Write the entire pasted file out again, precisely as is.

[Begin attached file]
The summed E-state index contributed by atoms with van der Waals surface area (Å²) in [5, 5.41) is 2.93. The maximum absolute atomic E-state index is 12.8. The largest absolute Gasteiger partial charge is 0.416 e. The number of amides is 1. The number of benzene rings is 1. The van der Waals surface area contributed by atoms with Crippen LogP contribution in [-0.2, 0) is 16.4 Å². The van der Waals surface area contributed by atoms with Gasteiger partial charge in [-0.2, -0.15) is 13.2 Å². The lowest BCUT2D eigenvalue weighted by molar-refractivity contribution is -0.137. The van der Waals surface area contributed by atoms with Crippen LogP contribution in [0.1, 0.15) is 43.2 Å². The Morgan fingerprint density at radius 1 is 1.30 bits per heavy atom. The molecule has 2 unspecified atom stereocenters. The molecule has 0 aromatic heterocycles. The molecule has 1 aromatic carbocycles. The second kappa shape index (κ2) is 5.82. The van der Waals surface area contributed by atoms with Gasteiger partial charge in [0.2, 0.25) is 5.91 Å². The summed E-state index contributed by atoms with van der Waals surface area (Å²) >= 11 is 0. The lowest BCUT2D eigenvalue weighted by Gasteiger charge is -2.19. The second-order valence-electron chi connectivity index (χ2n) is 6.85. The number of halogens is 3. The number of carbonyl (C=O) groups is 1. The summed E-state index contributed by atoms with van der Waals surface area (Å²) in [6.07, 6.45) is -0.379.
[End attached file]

The summed E-state index contributed by atoms with van der Waals surface area (Å²) in [5, 5.41) is 2.93. The maximum absolute atomic E-state index is 12.8. The largest absolute Gasteiger partial charge is 0.416 e. The number of amides is 1. The number of benzene rings is 1. The van der Waals surface area contributed by atoms with Crippen LogP contribution in [-0.2, 0) is 16.4 Å². The van der Waals surface area contributed by atoms with Gasteiger partial charge in [-0.2, -0.15) is 13.2 Å². The lowest BCUT2D eigenvalue weighted by molar-refractivity contribution is -0.137. The van der Waals surface area contributed by atoms with Crippen LogP contribution in [0.1, 0.15) is 43.2 Å². The Morgan fingerprint density at radius 1 is 1.30 bits per heavy atom. The molecule has 2 unspecified atom stereocenters. The molecule has 0 aromatic heterocycles. The molecule has 1 aromatic carbocycles. The second kappa shape index (κ2) is 5.82. The van der Waals surface area contributed by atoms with Gasteiger partial charge in [0.2, 0.25) is 5.91 Å². The summed E-state index contributed by atoms with van der Waals surface area (Å²) >= 11 is 0. The lowest BCUT2D eigenvalue weighted by Gasteiger charge is -2.19. The second-order valence-electron chi connectivity index (χ2n) is 6.85. The number of halogens is 3. The number of carbonyl (C=O) groups is 1. The summed E-state index contributed by atoms with van der Waals surface area (Å²) in [6.07, 6.45) is -0.379.